Donald Trump made energy a pillar of his economic policy, and now the president-elect is poised to unwind President Barack Obama's key climate change initiatives and potentially torpedo an international global warming initiative years in the making.
The change could happen quickly, too, in no small part because of the way the Obama administration advanced much of its own agenda.
Realizing early on that there was little he could accomplish through legislation while Republicans held both houses of Congress, Obama pieced together a large number of initiatives to reduce the country's greenhouse gas emissions and fossil fuel consumption, largely through regulation.
That means Trump can order regulators to stop enforcing the rules by using the same executive authority Obama exercised to set them in motion.
Here are the initiatives Trump has either said he will cancel or is likely to target in light of his promise to increase U.S. oil, gas, and coal production:
The Paris Agreement moved forward an effort by nearly 200 countries to reduce the impact of climate change by preventing global temperatures from rising above a certain level. Each country devises its own plans to meet its obligation to achieve that shared goal.
When the deal was reached last November, the United States pledged to reduce its greenhouse gas emissions by 26 to 28 percent from its 2005 levels, by the year 2025.
Trump has said he will "cancel" the agreement. It would be remarkably easy to do just that. All he needs to do is stop enforcing Obama's climate initiatives.
In setting its goal, the United States factored in emissions reductions achieved through Obama-era rules. It would be virtually impossible to deliver on the Paris Agreement pledge without them.
The United States is the world's second largest energy consumer, so its withdrawal from the agreement would have significant implications for meeting the global goal.
Trump has pledged to scrap the Clean Power Plan, which seeks to reduce carbon pollution from power plants, primarily coal-fired units. The plan leaves it up to states to decide exactly how they will cut emissions from plants by 32 percent from 2005 levels by 2030.
Power plants are the single largest source of carbon pollution in the United States, according to the Environmental Protection Agency, so abandoning the plan would mark a significant setback in reducing greenhouse gas emissions.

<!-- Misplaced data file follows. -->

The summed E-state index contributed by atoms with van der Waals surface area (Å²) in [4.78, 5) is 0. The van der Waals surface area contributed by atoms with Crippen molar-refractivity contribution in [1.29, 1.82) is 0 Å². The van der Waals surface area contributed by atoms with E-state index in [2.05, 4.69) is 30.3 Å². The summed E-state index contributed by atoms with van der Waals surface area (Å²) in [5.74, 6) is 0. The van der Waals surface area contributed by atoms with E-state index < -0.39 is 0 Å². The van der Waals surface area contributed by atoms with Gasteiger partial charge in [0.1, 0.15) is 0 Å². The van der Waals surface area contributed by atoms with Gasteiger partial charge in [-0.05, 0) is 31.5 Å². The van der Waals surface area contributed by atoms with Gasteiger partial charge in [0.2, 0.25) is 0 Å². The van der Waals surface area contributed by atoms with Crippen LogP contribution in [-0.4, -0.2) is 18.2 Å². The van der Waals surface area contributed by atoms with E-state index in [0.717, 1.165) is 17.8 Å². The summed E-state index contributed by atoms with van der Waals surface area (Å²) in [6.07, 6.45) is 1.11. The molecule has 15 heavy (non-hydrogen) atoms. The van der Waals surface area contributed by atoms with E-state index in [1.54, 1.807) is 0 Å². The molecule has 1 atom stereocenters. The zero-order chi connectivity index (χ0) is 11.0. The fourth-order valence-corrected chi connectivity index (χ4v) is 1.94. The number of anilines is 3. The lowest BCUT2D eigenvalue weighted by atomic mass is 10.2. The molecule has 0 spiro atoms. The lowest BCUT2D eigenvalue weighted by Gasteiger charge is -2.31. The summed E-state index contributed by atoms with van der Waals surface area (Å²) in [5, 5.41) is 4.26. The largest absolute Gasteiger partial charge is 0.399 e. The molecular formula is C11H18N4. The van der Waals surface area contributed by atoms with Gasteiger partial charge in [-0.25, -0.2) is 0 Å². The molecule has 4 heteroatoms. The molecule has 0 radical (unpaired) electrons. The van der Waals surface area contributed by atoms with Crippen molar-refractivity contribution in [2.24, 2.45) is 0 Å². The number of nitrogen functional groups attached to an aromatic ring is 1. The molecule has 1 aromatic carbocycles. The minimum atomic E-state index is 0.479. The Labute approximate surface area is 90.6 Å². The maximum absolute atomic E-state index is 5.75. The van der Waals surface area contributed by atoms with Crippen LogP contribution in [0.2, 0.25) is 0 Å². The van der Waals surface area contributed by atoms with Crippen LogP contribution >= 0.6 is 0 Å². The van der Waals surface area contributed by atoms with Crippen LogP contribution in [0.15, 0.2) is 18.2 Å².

In February, the Supreme Court temporarily blocked the initiative from moving forward until lower court challenges from more than two dozen states and a number of industry groups are resolved.
The EPA claimed its authority to enforce the new rules was enshrined in the Clean Air Act, which gives the agency broad scope to create regulations to protect the public health by reducing airborne pollutants.
The Obama administration has already targeted some power plant pollutants with the Mercury and Air Toxics Standards. The regulation put limits on mercury, arsenic and other toxic air pollutants and is particularly aimed at coal-fired plants.
Trump has not said much about MATS, but he has vowed to revive U.S. coal production by reducing regulatory burdens. MATS has contributed to the expedited retirement of some coal plants, according to the U.S. Energy Information Administration. The EIA noted that 30 percent of the coal plant retirements for 2015 occurred when the regulations took effect in April.
Retirements tend to be among older and and lower capacity coal plants. The average coal unit retired in 2015 was 54 years old and produced 133 megawatts of net summer capacity. Coal units still operating average 38 years and produced 278 megawatts.
Trump would also end a moratorium on issuing new leases to mine for coal on federal land, which the Obama administration announced about two years ago.
This year, the EPA released rules aimed at cutting methane emissions from the oil and gas industry. The rules are meant to capture "fugitive" methane, a highly potent greenhouse gas that leaks from equipment or enters the atmosphere during hydraulic fracturing, the process of releasing oil and gas from shale rock by pummeling it with water, minerals and chemicals.
Trump has said he will strip energy regulations that get in the way of producing more oil and gas from U.S. fields.
The methane rules have already been challenged in court by a number of oil-producing states. Critics say the regulation is unnecessary, because many drillers are already tackling the problem themselves.
Scientists recently concluded that the oil and gas industry produced far more methane emissions than previously thought, but leaks from the sector did not drive the increase in overall emissions since 2007. That is because the industry has reduced leaks. But at the same time, efficiency gains were offset by the increased production of oil and gas.